“Females are strong, lifting weights and chewing tobacco,” said Sergeant Christine Beck, a former senior US Navy SEAL commander, in a meeting of transgender military personnel from 18 countries, including Israel.
The meeting, concentrating on transgender military service around the world and the first international conference ever of transgender military service, has taken place in the US. In addition to the US and Israel, the conference included transgender military personnel from Britain, Canada, Australia, New Zealand and Sweden.
According to estimates, today in the US Army nearly 15,500 transgender people are serving. Most of them are registered under their birth gender and have avoided the change of appearance that will disclose their identification as transgender, since under the laws of the Pentagon, if their identity is revealed, the military will have to release them.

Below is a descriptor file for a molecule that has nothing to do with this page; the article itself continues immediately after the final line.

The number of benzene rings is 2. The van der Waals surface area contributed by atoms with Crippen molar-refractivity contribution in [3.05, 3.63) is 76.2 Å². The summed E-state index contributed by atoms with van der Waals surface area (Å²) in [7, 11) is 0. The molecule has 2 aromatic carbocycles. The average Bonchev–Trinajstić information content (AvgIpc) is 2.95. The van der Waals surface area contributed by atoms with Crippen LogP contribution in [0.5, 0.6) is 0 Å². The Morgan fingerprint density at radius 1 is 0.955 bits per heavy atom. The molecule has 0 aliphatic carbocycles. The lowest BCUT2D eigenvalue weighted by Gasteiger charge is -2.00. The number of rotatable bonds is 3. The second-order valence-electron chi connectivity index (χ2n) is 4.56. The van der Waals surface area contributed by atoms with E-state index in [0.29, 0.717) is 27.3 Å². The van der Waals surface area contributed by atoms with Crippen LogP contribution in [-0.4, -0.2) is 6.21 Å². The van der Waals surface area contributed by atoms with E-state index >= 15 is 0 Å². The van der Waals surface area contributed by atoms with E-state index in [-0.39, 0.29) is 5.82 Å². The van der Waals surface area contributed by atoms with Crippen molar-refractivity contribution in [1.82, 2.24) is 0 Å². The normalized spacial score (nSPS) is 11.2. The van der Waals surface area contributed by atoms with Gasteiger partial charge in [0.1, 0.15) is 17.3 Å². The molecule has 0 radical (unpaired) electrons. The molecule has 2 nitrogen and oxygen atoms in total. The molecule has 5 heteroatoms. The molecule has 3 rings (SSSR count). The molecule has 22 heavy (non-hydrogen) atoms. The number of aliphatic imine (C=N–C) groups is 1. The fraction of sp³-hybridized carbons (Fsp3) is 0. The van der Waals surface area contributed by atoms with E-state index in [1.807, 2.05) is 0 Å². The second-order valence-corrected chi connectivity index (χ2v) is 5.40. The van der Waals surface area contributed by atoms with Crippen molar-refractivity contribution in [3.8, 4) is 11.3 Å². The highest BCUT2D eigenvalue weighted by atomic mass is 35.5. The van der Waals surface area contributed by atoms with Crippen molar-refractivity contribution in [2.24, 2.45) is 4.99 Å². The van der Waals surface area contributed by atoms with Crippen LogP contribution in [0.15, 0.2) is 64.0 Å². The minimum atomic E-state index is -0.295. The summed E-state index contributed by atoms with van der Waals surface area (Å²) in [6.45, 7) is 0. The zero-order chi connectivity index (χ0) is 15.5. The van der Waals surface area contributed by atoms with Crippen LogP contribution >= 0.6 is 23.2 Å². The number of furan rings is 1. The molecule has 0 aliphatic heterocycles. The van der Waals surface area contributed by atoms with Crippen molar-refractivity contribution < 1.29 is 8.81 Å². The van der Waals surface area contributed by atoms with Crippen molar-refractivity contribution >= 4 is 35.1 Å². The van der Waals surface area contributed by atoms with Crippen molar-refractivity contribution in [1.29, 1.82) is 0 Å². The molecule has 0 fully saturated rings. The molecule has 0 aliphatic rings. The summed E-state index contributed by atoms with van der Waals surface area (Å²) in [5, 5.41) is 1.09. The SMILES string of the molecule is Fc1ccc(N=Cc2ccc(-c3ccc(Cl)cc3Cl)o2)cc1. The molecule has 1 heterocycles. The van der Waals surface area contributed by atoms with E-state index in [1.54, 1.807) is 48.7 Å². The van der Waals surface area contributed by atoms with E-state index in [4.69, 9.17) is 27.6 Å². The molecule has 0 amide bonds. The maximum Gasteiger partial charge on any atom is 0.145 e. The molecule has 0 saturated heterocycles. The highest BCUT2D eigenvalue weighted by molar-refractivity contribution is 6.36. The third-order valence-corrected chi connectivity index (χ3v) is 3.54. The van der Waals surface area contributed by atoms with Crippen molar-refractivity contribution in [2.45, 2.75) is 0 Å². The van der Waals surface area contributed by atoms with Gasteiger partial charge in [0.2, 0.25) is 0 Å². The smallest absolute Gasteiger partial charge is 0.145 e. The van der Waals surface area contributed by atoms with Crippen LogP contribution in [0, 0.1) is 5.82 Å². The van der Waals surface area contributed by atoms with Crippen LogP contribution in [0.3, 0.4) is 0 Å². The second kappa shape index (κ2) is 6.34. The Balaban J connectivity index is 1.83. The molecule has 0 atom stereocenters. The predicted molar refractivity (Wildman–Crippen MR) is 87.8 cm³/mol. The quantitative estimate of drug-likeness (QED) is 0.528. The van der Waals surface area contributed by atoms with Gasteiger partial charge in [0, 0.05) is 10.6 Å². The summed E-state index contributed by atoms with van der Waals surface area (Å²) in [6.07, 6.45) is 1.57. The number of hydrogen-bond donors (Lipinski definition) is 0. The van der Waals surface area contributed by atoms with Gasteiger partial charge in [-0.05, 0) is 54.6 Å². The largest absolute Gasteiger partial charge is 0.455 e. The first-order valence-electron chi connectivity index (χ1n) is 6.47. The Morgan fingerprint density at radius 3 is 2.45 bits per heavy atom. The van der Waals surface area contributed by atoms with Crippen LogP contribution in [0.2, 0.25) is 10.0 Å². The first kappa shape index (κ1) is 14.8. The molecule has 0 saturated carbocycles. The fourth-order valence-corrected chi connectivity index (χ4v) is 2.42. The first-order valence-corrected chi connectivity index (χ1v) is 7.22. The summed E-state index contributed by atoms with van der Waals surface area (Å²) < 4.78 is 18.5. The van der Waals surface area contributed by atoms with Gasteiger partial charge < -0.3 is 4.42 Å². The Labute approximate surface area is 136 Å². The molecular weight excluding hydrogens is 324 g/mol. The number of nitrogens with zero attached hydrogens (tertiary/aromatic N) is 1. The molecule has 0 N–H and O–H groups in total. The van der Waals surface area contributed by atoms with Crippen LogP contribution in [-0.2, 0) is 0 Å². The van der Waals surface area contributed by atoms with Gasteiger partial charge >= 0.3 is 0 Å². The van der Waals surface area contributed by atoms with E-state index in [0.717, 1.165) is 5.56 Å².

In the IDF, since last year, transgender soldiers can serve without having to lie about their identity; in fact, in May this year the IDF already boasts its first transgender officer.
Transgender rights advocates are pressuring the Pentagon to reconsider its 2010 statement in which Congress overturned the law banning gays, lesbians and bisexuals for service, in order to include transgender people as well.
Opposition leader in the US House of Representatives, Nancy Fallows, has already announced that she supports the abolition of the rules prohibiting transgender people serving in the military. She said she believes that there is no place for discrimination in the US Army, including on the basis of gender identity.